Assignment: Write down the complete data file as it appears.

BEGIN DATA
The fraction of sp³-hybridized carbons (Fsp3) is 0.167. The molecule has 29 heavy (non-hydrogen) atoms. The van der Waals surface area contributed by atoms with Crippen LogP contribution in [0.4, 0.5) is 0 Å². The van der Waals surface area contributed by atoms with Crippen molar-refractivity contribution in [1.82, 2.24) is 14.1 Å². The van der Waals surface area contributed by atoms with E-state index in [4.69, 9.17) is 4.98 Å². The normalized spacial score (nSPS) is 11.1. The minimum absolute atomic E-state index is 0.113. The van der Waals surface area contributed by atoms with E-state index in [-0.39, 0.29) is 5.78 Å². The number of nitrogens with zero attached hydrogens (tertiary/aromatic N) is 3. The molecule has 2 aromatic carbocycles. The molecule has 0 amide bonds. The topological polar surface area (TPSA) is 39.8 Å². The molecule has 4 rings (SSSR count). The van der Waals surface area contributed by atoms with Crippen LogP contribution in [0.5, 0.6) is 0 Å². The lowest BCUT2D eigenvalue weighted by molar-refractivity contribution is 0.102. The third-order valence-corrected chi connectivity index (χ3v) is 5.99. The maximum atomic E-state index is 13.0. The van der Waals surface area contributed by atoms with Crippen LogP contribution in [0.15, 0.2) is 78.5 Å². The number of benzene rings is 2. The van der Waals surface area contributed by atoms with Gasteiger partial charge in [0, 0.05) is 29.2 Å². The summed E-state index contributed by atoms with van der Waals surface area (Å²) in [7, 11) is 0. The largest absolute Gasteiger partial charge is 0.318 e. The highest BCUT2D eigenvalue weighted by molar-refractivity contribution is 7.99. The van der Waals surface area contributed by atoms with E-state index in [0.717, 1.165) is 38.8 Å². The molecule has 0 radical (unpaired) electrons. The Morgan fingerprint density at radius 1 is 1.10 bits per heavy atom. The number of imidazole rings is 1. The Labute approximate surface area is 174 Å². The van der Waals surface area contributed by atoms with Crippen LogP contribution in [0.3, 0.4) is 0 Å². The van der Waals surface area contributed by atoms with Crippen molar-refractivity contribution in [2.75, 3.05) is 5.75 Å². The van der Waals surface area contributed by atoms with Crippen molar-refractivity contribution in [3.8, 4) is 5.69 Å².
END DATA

The fraction of sp³-hybridized carbons (Fsp3) is 0.167. The molecule has 29 heavy (non-hydrogen) atoms. The van der Waals surface area contributed by atoms with Crippen LogP contribution in [0.4, 0.5) is 0 Å². The van der Waals surface area contributed by atoms with Crippen molar-refractivity contribution in [1.82, 2.24) is 14.1 Å². The van der Waals surface area contributed by atoms with E-state index in [4.69, 9.17) is 4.98 Å². The normalized spacial score (nSPS) is 11.1. The minimum absolute atomic E-state index is 0.113. The van der Waals surface area contributed by atoms with E-state index in [-0.39, 0.29) is 5.78 Å². The number of nitrogens with zero attached hydrogens (tertiary/aromatic N) is 3. The molecule has 2 aromatic carbocycles. The molecule has 0 amide bonds. The topological polar surface area (TPSA) is 39.8 Å². The molecule has 4 rings (SSSR count). The van der Waals surface area contributed by atoms with Crippen LogP contribution in [0.5, 0.6) is 0 Å². The lowest BCUT2D eigenvalue weighted by molar-refractivity contribution is 0.102. The third-order valence-corrected chi connectivity index (χ3v) is 5.99. The maximum atomic E-state index is 13.0. The van der Waals surface area contributed by atoms with Crippen LogP contribution in [0.15, 0.2) is 78.5 Å². The number of benzene rings is 2. The van der Waals surface area contributed by atoms with Gasteiger partial charge in [0, 0.05) is 29.2 Å². The summed E-state index contributed by atoms with van der Waals surface area (Å²) in [7, 11) is 0. The largest absolute Gasteiger partial charge is 0.318 e. The highest BCUT2D eigenvalue weighted by molar-refractivity contribution is 7.99. The van der Waals surface area contributed by atoms with E-state index in [0.717, 1.165) is 38.8 Å². The molecule has 0 radical (unpaired) electrons. The Morgan fingerprint density at radius 1 is 1.10 bits per heavy atom. The number of imidazole rings is 1. The Labute approximate surface area is 174 Å². The van der Waals surface area contributed by atoms with Crippen LogP contribution in [0.3, 0.4) is 0 Å². The van der Waals surface area contributed by atoms with Crippen molar-refractivity contribution in [2.75, 3.05) is 5.75 Å². The van der Waals surface area contributed by atoms with Crippen molar-refractivity contribution in [3.8, 4) is 5.69 Å².